Angela Haggerty is well within her rights to use her Sunday Herald column to further exacerbate the feud between CommonSpace and Wings Over Scotland if that's what she wants, but in doing so she's made a number of dubious points - and one of them is downright reprehensible. At the start of the piece, she recalls the immense political and personal damage done to Tommy Sheridan as a result of his legal action against the News of the World. Later, she notes that Sheridan "took his ego with him" to court, and that Stuart Campbell of Wings is "displaying those same signs of hubris" in preparing a defamation action against Kezia Dugdale. This appears to be a weasel word-ish (ie. conveniently deniable) way of implying that Stuart is the sort of person who would either commit perjury, or commit a wrongdoing of equivalent gravity, to win his case. Angela has got no conceivable justification for that kind of nasty innuendo. Doubtless if Stuart suffers the embarrassment of losing his case, she'll claim that was the risk she was referring to, but there's a world of difference between losing a court case after pursuing it in good faith, and ending up in prison after being ruled to have misled the court.
Angela also draws a rather heroic comparison between the action against Ms Dugdale, and the one against Green MSP Andy Wightman, who she notes would be forced into bankruptcy if he loses, which would automatically cost him his seat in parliament. Again, this seems to be a way of implying that because one defamation case against a politician has troubling implications for democracy, the same must automatically be true of another defamation case against a politician. In reality, the differences between the two cases are not hard to spot. It seems unlikely that Kezia Dugdale would face ruin if she loses, given the more modest damages sought, and especially given that powerful and wealthy people presumably have her back. It's also not the case that Ms Dugdale is being hounded by a person or organisation that has unlimited access to the law due to their fabulous wealth. Indeed, one of the main criticisms of Stuart is that he isn't able to cover the costs himself and has had to run a fundraiser - something which anyone could theoretically do with the help of social media if they were persuasive enough. So which is it? Is it a good thing or a bad thing that the 'little guy' has the same access to the law as Andy Wightman's pursuers? The reason Stuart's fundraiser has succeeded is that the backers perceive Ms Dugdale as the establishment figure who thinks she can act with impunity - very much the reverse of the Wightman scenario.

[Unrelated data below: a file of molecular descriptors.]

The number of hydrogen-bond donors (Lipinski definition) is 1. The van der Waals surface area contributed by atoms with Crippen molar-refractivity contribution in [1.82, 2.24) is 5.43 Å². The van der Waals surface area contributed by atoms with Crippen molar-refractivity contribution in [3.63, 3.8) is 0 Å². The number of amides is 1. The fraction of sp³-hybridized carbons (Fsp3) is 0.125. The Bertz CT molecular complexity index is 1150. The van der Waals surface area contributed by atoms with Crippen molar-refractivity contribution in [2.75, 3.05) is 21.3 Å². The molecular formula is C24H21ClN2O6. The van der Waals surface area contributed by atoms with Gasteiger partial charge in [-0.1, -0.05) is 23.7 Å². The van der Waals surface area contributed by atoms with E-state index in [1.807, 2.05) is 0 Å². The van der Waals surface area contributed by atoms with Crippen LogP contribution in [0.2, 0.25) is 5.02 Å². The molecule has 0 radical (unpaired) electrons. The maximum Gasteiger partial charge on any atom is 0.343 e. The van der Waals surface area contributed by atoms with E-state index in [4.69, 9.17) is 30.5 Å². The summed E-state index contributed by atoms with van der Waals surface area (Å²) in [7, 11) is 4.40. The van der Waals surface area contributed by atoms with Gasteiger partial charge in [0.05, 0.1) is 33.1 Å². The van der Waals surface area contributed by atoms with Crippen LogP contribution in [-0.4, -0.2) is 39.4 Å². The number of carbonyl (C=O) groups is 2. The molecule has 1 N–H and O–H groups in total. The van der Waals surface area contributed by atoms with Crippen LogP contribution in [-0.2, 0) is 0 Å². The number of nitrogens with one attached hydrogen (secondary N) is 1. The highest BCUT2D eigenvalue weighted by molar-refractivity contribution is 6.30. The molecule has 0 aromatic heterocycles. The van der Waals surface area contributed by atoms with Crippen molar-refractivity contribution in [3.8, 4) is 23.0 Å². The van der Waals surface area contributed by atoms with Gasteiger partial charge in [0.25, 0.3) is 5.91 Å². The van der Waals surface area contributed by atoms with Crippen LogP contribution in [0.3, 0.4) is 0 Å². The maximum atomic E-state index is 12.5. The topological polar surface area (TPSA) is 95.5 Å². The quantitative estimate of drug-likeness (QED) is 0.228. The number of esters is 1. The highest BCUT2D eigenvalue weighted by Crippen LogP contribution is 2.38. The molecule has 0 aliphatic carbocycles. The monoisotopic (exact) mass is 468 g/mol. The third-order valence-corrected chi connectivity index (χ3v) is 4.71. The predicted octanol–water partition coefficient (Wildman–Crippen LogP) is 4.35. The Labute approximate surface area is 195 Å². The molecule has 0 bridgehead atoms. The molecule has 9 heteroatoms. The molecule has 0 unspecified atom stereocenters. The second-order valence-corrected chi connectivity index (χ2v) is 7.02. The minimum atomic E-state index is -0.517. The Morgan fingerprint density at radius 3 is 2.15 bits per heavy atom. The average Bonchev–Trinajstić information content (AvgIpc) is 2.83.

Angela warns Stuart that his posting history will be dragged up in court - for example his controversial views on the Hillsborough tragedy, and his alleged "transphobia" in comments about Chelsea Manning. Well, that's as may be, but none of that will be directly relevant to the much narrower point being adjudicated upon. Stuart is specifically claiming that Ms Dugdale defamed him by calling him homophobic. Transphobia and homophobia are self-evidently not the same thing, and it's even harder to see how an opinion about the cause of a disaster in a football stadium twenty-eight years ago will constitute proof of prejudice against gay people. It's perfectly possible to think Stuart is offensive while still accepting he is not homophobic.
The conclusion of the article contains the standard warning that this whole thing is just oh so terribly damaging to the independence movement. Well, it's only a week ago that Angela said it was damaging to the independence movement that Cat Boyd was being criticised for pursuing her political objectives in her own chosen way (ie. by voting for an anti-indy party at the general election), so it seems pretty illogical that Angela now thinks savaging Stuart for doing his own thing is somehow helpful. She thinks the court case will be a "distraction" for the movement, and yet in the notorious attack piece she ran on CommonSpace the other day, Wings (an astonishingly popular website read by hundreds of thousands of people in Scotland) was sneeringly dismissed as "nothing more than a man with a blog...[with] a bit of a strange cult following".
How much of a "distraction" could anything done by such a 'fringe' figure ever be? Unless, of course, some people are determined to be "distracted" at great length in pursuance of their own agendas?